"The eighth show we did was for a Rolling Stone retrospective, with James Brown and Lenny Kravitz and The Strokes … and the band wasn’t very together. It was our eighth show and it was a bit shabby and we got absolutely destroyed by The New York Times. Ripped it to shreds. That was the moment when it was ‘tighten the belt,’ okay? Or loosen the belt. Let go of a lot of preconceptions. And at that time I was also singing from a music stand because I wanted to have reverence for Morrison’s lyrics. And after that show Ray said get rid of the music stand, (Morrison) would have hated this. Let’s get the ‘too much reverence’ (out of here). This is a real, living entity. This is a body of work that is alive, vibrant and releavant to the present. We have to perform in the moment. So, that was a real awakening of improvements. And I really respected Ray as a teacher and mentor. To really be present in this moment. To be present in the music, the lyrics, the audience."

RDR: “It sounds very Buddhist.

IA: “Yes, well little beknownst to a lot of people, Ray was in Southeast Asia and he did a stint with U.S. American forces and this was pre-The Doors. And he was talking to me once about seeing Buddhist monks in Thailand riding elephants. And I was like, ‘What? What?’"

And John and Robby were practitioners of Transcendental Meditation with the Maharishi Yogi and so they came from this platform of ‘enlightened, European/Eastern cultures' and traditions and African cultures and traditions, too. Immersed in African music and Eastern philosophy and immersed in European folk and so many … they were so fully formed when they first met. It was such an incredible catalyst of influences.”

RDR: “It’s really interesting that you say that in light of the fact that they meet and then suddenly they are fully-formed band in 1966. I just wrote a book on the music of 1966 and The Doors play a role in the music of that year."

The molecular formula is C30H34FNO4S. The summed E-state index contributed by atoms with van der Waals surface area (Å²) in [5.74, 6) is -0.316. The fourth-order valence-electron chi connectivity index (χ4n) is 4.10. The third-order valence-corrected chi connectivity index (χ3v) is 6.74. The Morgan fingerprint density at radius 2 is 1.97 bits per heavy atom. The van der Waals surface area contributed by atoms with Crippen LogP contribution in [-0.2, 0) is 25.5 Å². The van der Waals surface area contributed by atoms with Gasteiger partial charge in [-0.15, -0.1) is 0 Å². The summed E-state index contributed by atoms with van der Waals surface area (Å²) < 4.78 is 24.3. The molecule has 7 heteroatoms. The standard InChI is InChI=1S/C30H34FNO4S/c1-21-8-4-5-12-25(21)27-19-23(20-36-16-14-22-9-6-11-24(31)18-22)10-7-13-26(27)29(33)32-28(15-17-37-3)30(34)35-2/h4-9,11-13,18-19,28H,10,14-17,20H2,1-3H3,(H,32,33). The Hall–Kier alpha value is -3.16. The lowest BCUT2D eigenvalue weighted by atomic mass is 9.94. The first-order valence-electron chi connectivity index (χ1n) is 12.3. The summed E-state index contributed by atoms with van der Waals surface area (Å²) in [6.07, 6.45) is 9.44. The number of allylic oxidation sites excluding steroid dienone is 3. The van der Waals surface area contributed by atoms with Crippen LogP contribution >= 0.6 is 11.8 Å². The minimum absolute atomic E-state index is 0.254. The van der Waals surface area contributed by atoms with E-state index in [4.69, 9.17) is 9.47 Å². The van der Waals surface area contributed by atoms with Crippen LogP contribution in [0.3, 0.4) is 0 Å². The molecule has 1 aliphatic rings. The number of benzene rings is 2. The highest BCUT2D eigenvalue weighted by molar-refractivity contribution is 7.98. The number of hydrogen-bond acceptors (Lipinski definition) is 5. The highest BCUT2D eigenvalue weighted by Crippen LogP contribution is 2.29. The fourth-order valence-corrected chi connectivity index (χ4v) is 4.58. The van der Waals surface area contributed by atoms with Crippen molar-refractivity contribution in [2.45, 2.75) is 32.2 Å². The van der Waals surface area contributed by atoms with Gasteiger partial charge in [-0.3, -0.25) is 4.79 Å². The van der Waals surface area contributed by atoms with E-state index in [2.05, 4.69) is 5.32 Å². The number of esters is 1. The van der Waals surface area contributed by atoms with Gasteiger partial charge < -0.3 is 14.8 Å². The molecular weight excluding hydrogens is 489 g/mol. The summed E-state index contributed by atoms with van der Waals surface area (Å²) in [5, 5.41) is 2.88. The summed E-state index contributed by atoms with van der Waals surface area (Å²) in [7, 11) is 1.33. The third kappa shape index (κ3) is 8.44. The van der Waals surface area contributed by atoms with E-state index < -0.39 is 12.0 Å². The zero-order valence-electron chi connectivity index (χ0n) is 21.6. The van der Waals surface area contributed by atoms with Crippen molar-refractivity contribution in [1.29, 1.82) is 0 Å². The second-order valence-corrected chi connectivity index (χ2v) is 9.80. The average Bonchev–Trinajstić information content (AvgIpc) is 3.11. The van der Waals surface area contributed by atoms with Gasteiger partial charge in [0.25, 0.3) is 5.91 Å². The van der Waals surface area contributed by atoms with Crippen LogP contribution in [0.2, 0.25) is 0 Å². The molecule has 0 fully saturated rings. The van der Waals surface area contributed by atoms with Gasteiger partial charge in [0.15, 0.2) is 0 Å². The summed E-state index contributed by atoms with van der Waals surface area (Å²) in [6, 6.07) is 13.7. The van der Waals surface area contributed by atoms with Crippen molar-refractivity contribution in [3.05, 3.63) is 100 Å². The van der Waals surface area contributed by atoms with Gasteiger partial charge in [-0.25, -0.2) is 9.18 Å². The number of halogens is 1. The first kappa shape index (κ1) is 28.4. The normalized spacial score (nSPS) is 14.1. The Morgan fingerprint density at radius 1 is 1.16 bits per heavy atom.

IA: “I hope you put Arthur Lee (of Love) in there.”

RDR: “Arthur Lee of Love, yes, of course. He plays a role in there as well.

IA: “Arthur Lee was incredibly important. And Love was singing the praises of The Doors to (Elektra Records head) Jac Holzman. I had the privilege of meeting Arthur Lee a couple of times and I have a dollar bill signed by him saying ‘God is Love’ on it.”

RDR: “That’s great.

IA: “Yeah, they’re both very important, Love and The Doors. The Doors will always be the quintessential, archetypal American band of all time.”

RDR: “And I cannot argue with that one bit.”

IA: “I’ve had those arguments with other people but then again there’s different generations, different bands, different performers. So different. Like right now, Childish Gambino is a lightning rod. He has the floor right now and rightly so. It’s an exciting and compelling body of work. Not so dissimilar to what The Doors were doing. In the day of using art as a platform for, you know, touching upon social and philosophical issues of the day and trying to affect change and enlightenment and wake up their brothers and sisters everywhere.”

RDR: “Ian, I’d be remiss if I didn’t ask about any new material The Cult might be working on in the near future. An EP or something?"

IA: “Right now there’s talk of recording and where there’s smoke, there’s fire. There’s always something going away. I always like to say it’s been turned over. I always like the idea of songs … I don’t like the idea of songs lying dormant in the corner, you know. Left somewhere. I like to pull things out and work them over a bit and not put them away. When I get an idea for something, I get a storage of ideas and lyrics and titles and chord structures and textures and so that process is always ongoing. The kitchen is always turning things over, cooking up new recipes.